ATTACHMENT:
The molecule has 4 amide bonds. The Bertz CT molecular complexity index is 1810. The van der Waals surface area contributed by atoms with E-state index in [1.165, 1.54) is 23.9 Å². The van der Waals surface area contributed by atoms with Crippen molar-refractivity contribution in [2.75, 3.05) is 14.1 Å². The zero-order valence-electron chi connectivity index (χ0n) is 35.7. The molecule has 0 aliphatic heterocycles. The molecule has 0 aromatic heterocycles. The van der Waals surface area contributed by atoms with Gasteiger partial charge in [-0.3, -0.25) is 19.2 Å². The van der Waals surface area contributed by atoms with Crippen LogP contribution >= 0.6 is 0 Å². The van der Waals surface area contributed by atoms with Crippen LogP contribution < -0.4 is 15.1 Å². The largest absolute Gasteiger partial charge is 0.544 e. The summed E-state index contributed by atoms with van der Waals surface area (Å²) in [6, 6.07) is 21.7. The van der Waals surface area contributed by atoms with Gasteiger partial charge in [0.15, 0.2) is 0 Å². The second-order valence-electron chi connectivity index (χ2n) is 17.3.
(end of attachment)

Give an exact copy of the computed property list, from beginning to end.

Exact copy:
The molecule has 4 amide bonds. The Bertz CT molecular complexity index is 1810. The van der Waals surface area contributed by atoms with E-state index in [1.165, 1.54) is 23.9 Å². The van der Waals surface area contributed by atoms with Crippen molar-refractivity contribution in [2.75, 3.05) is 14.1 Å². The zero-order valence-electron chi connectivity index (χ0n) is 35.7. The molecule has 0 aliphatic heterocycles. The molecule has 0 aromatic heterocycles. The van der Waals surface area contributed by atoms with Gasteiger partial charge in [-0.3, -0.25) is 19.2 Å². The van der Waals surface area contributed by atoms with Crippen LogP contribution >= 0.6 is 0 Å². The van der Waals surface area contributed by atoms with Crippen LogP contribution < -0.4 is 15.1 Å². The largest absolute Gasteiger partial charge is 0.544 e. The summed E-state index contributed by atoms with van der Waals surface area (Å²) in [6, 6.07) is 21.7. The van der Waals surface area contributed by atoms with Gasteiger partial charge in [0.15, 0.2) is 0 Å². The second-order valence-electron chi connectivity index (χ2n) is 17.3.